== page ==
Ecological collapse refers to a situation where an ecosystem suffers a drastic, if not permanent, reduction in carrying capacity for all organisms, often resulting in mass extinction. Usually, an ecological collapse can be precipitated by a disastrous event occurring on a small time scale, such as the Cretaceous–Paleogene extinction event which was an ecological collapse widely believed to be caused by an asteroid impact event.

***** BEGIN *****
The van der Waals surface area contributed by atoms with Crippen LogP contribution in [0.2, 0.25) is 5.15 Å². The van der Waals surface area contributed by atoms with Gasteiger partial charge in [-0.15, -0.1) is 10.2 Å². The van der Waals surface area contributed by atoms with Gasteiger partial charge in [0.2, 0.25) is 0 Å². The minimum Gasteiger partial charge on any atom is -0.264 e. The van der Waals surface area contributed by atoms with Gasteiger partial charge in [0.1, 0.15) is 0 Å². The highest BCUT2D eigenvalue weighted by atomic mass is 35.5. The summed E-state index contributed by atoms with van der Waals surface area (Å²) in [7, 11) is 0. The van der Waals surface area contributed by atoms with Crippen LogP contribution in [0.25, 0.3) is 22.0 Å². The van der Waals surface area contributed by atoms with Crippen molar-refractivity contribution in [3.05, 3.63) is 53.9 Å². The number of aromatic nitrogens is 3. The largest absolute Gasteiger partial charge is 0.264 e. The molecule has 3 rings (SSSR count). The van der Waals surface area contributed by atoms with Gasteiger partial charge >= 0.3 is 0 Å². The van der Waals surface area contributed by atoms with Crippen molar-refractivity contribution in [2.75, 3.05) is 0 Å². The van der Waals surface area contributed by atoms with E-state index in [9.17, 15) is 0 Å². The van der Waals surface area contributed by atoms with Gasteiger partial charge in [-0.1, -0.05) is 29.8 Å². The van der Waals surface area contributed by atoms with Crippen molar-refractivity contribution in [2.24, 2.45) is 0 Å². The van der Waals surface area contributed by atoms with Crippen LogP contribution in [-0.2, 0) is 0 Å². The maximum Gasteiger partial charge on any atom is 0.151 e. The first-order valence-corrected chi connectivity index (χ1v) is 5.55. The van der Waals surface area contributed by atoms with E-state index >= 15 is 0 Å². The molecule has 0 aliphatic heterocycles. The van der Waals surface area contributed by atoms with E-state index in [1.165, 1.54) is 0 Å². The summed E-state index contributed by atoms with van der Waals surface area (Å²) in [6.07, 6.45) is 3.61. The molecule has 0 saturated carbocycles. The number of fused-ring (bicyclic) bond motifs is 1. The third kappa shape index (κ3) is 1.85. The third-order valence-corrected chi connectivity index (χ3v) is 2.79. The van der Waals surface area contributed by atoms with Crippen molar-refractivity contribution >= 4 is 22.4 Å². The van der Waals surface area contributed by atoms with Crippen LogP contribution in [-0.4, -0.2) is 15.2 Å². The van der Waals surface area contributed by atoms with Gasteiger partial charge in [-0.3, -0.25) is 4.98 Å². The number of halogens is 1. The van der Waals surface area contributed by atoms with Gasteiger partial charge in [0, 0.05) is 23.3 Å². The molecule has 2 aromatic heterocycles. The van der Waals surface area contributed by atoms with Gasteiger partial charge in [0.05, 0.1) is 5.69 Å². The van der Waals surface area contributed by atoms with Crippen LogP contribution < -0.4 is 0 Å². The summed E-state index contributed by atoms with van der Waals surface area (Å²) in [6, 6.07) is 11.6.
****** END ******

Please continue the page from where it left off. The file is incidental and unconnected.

Ecosystems have the ability to rebound from a disruptive agent. The difference between collapse or a gentle rebound is determined by two factors—the toxicity of the introduced element and the resiliency of the original ecosystem.
Through natural selection the planet's species have continuously adapted to change through variation in their biological composition and distribution. Mathematically it can be demonstrated that greater numbers of different biological factors tend to dampen fluctuations in each of the individual factors.